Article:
United States v. Deandre Walls, No. 18-1209 (8th Cir. 2018)

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Court Description: Per Curiam - Before Benton, Shepherd and Stras, Circuit Judges] Criminal case - Sentencing. The district court did not err in concluding that defendant had committed a Grade B violation of his supervised release, and the sentence imposed upon the revocation of defendant's supervised release was not unreasonable or an abuse of the court's discretion. [ August 14, 2018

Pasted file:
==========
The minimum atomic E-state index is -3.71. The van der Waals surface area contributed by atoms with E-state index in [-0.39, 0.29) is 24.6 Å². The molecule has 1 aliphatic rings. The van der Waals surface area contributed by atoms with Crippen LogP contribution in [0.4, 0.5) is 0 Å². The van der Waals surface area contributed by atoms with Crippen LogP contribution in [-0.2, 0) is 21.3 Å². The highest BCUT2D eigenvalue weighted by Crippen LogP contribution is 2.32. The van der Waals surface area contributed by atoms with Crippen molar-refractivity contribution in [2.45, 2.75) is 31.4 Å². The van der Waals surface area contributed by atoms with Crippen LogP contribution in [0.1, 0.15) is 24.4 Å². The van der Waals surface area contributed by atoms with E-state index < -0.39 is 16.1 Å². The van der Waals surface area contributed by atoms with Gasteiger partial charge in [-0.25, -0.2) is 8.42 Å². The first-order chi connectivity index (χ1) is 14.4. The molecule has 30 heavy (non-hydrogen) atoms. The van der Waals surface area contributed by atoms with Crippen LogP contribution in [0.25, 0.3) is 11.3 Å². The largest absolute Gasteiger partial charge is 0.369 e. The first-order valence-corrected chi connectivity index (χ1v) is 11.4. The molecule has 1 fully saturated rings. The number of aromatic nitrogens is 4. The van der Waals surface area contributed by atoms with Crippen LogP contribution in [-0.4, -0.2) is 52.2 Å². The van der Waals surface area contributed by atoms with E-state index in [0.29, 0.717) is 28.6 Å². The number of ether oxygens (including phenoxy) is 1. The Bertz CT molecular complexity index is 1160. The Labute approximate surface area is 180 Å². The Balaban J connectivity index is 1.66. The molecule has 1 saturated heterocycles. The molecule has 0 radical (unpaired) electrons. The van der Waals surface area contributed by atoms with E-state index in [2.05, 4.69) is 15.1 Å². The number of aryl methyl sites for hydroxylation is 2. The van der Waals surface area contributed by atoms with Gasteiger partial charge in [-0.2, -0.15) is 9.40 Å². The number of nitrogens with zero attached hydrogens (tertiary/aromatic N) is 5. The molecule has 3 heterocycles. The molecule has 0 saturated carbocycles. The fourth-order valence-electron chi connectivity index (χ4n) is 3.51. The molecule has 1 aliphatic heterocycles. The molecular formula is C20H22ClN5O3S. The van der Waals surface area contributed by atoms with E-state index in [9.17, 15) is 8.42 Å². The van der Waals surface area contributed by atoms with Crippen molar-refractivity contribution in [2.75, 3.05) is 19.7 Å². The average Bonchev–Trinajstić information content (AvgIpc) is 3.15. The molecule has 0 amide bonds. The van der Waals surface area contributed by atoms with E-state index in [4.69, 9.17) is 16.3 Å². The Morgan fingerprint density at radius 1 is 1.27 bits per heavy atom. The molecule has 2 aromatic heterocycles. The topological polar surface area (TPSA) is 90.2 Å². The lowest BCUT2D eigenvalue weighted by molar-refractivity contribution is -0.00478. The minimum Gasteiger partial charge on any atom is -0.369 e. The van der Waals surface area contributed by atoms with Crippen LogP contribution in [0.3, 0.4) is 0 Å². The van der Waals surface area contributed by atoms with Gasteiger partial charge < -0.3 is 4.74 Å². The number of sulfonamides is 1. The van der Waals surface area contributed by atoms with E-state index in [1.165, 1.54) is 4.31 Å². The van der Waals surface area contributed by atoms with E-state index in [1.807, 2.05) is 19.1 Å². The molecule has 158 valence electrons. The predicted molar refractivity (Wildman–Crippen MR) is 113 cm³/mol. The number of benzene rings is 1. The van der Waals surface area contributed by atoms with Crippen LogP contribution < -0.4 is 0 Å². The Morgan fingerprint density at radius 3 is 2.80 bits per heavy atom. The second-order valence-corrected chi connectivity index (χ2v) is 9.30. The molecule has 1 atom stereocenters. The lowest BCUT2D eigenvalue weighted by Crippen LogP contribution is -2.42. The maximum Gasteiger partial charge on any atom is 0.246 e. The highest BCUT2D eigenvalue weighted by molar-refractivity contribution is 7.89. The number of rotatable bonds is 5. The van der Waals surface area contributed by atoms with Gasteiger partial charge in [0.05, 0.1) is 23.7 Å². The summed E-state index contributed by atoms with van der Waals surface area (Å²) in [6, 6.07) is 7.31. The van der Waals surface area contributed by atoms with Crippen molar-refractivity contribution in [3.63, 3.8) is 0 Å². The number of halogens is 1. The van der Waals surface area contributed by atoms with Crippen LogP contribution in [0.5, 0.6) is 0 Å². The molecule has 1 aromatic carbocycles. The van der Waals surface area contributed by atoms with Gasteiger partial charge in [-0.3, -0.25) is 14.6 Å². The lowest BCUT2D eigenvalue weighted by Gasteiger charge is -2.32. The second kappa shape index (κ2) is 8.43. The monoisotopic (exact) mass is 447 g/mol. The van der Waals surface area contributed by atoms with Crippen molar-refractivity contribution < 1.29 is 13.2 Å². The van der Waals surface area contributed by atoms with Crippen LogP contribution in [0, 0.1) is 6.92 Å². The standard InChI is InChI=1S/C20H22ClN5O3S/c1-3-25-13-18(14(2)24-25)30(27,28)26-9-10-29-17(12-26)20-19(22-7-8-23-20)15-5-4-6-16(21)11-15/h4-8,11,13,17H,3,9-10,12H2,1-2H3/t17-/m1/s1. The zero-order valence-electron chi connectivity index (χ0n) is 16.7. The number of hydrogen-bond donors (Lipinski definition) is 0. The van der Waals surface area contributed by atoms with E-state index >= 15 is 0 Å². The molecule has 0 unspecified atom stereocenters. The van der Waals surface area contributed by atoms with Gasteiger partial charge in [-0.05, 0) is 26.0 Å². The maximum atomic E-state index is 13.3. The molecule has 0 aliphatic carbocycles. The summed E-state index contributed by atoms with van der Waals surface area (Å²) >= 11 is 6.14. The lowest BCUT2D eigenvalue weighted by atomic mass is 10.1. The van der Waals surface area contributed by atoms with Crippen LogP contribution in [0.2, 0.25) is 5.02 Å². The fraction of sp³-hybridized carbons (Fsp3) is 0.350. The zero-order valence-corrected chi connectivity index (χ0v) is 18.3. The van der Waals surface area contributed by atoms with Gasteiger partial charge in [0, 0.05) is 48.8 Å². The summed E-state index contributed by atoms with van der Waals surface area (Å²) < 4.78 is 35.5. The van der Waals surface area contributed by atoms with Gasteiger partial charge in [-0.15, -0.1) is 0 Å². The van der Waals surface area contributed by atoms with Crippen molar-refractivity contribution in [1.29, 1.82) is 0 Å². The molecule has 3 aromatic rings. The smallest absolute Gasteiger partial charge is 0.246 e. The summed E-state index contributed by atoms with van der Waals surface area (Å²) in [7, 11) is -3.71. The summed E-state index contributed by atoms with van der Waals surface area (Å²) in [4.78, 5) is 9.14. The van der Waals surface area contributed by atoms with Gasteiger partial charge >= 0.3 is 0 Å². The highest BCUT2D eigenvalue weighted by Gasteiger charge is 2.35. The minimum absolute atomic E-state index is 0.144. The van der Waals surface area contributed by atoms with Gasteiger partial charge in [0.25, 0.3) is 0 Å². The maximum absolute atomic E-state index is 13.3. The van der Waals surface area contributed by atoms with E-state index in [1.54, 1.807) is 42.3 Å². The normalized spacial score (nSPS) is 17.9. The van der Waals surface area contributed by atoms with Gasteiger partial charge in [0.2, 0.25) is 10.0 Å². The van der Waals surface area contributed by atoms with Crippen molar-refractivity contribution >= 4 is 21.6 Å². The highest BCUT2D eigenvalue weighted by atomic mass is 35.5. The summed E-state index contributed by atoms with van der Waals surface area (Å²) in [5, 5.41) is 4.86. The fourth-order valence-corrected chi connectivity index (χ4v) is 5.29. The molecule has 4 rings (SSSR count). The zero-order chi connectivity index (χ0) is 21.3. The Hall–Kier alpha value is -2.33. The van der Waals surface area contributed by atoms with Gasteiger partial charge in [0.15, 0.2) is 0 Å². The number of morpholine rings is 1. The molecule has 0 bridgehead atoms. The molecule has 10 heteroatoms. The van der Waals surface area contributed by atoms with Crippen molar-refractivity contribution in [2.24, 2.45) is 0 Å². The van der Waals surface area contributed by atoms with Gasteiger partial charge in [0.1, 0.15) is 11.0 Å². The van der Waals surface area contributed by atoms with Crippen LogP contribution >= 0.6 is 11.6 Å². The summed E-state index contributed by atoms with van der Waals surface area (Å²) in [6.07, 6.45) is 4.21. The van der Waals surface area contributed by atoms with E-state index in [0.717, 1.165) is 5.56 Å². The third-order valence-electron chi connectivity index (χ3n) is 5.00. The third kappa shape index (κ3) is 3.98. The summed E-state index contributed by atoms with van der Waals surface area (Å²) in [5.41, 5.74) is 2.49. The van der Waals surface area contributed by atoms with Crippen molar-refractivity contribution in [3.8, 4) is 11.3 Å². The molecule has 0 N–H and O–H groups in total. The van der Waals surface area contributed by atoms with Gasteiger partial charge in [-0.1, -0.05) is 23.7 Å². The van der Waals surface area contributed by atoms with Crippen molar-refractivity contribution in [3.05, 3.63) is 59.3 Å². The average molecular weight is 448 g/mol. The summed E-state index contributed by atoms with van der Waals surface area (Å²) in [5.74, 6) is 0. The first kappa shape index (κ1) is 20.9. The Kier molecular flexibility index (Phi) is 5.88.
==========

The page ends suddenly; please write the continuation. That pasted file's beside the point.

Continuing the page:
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United States Court of Appeals For the Eighth Circuit ___________________________ No. 18-1209 ___________________________ Deandre Walls lllllllllllllllllllllDefendant - Appellant v. United States of America lllllllllllllllllllllPlaintiff - Appellee ____________ Appeal from United States District Court for the Western District of Missouri - Springfield ____________ Submitted: August 10, 2018 Filed: August 15, 2018 [Unpublished] ____________ Before BENTON, SHEPHERD, and STRAS, Circuit Judges. ____________ PER CURIAM. Deandre Walls directly appeals the above-Guidelines-range sentence the district court1 imposed upon revoking his supervised release. In counseled and pro 1 The Honorable M. Douglas Harpool, United States District Judge for the Western District of Missouri. se briefs, Walls challenges the district court’s classification of his most serious violation as a Grade B violation, challenges his sentence as substantively unreasonable, and raises arguments concerning double jeopardy and equal protection. Having jurisdiction under 28 U.S.C. § 1291, this court affirms. After review of the record, this court concludes that the district court did not clearly err in finding that a Grade B violation had been established. See United States v. Miller, 557 F.3d 910, 914-18 (8th Cir. 2009) (standard of review); Mo. Rev. Stat. § 575.150.1(1) (person resists arrest by fleeing from an officer), .5 (resisting arrest for a felony is a class D felony); U.S.S.G. § 7B1.1(a)(2) (offense punishable by term of imprisonment exceeding 1 year is Grade B violation); State v. Merritt, 805 S.W.2d 337, 339 (Mo. Ct. App. 1991) (defendant need not be guilty of underlying felony to be convicted of resisting arrest for a felony; rather, arresting officer need only contemplate making felony arrest). This court also concludes that the district court did not impose an unreasonable sentence. See Miller, 557 F.3d at 915-18 (substantive reasonableness of revocation sentence is reviewed under deferential abuse-of-discretion standard). The record reflects that the district court considered and discussed relevant 18 U.S.C. § 3553(a) factor—including that Walls had multiple release violations within weeks of his release; and in fleeing arrest, he endangered police officers’ lives—and imposed a sentence that was below the statutory limit. See 18 U.S.C. § 3583(e)(3) (maximum revocation prison term is 5 years if underlying offense is Class A felony); United States v. White Face, 383 F.3d 733, 740 (8th Cir. 2004) (district court need not mechanically list every § 3553(a) factor when sentencing defendant upon revocation; all that is required is consideration of relevant matters and some reason for court’s decision). Additionally, Walls’s pro se double jeopardy and equal protection claims—which are both based on his assertion that he was wrongfully “tried twice” for the same offense—are without merit. See United States v. Bennett, 561 F.3d 799, 802 (8th Cir. 2009) (revocation of supervised release does not raise double jeopardy -2- concerns because revocation proceedings are not criminal prosecutions, and revocation of supervised release is a penalty attributable to the original conviction). The court affirms the judgment of the district court, and grants counsel’s motion to withdraw. ______________________________ -3-